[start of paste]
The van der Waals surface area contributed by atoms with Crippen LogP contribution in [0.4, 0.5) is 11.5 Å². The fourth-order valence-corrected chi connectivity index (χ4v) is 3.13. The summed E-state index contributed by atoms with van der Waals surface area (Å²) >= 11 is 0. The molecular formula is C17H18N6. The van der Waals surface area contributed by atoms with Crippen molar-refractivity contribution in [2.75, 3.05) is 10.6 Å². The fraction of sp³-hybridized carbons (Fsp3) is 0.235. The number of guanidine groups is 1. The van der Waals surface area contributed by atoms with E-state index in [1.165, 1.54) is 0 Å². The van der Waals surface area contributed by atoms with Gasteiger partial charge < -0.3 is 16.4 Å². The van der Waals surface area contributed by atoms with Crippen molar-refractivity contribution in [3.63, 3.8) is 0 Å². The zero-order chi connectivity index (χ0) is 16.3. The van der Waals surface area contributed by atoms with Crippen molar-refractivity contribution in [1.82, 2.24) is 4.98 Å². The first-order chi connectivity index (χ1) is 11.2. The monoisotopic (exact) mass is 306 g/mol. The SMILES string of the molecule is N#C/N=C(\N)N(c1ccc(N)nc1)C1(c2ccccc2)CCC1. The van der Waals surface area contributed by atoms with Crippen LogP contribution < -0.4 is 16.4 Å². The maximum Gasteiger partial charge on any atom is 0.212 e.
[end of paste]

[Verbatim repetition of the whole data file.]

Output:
The van der Waals surface area contributed by atoms with Crippen LogP contribution in [0.4, 0.5) is 11.5 Å². The fourth-order valence-corrected chi connectivity index (χ4v) is 3.13. The summed E-state index contributed by atoms with van der Waals surface area (Å²) >= 11 is 0. The molecular formula is C17H18N6. The van der Waals surface area contributed by atoms with Crippen molar-refractivity contribution in [2.75, 3.05) is 10.6 Å². The fraction of sp³-hybridized carbons (Fsp3) is 0.235. The number of guanidine groups is 1. The van der Waals surface area contributed by atoms with E-state index in [1.165, 1.54) is 0 Å². The van der Waals surface area contributed by atoms with Gasteiger partial charge < -0.3 is 16.4 Å². The van der Waals surface area contributed by atoms with Crippen molar-refractivity contribution in [3.63, 3.8) is 0 Å². The zero-order chi connectivity index (χ0) is 16.3. The van der Waals surface area contributed by atoms with Crippen molar-refractivity contribution in [1.82, 2.24) is 4.98 Å². The first-order chi connectivity index (χ1) is 11.2. The monoisotopic (exact) mass is 306 g/mol. The SMILES string of the molecule is N#C/N=C(\N)N(c1ccc(N)nc1)C1(c2ccccc2)CCC1. The van der Waals surface area contributed by atoms with Crippen LogP contribution < -0.4 is 16.4 Å². The maximum Gasteiger partial charge on any atom is 0.212 e.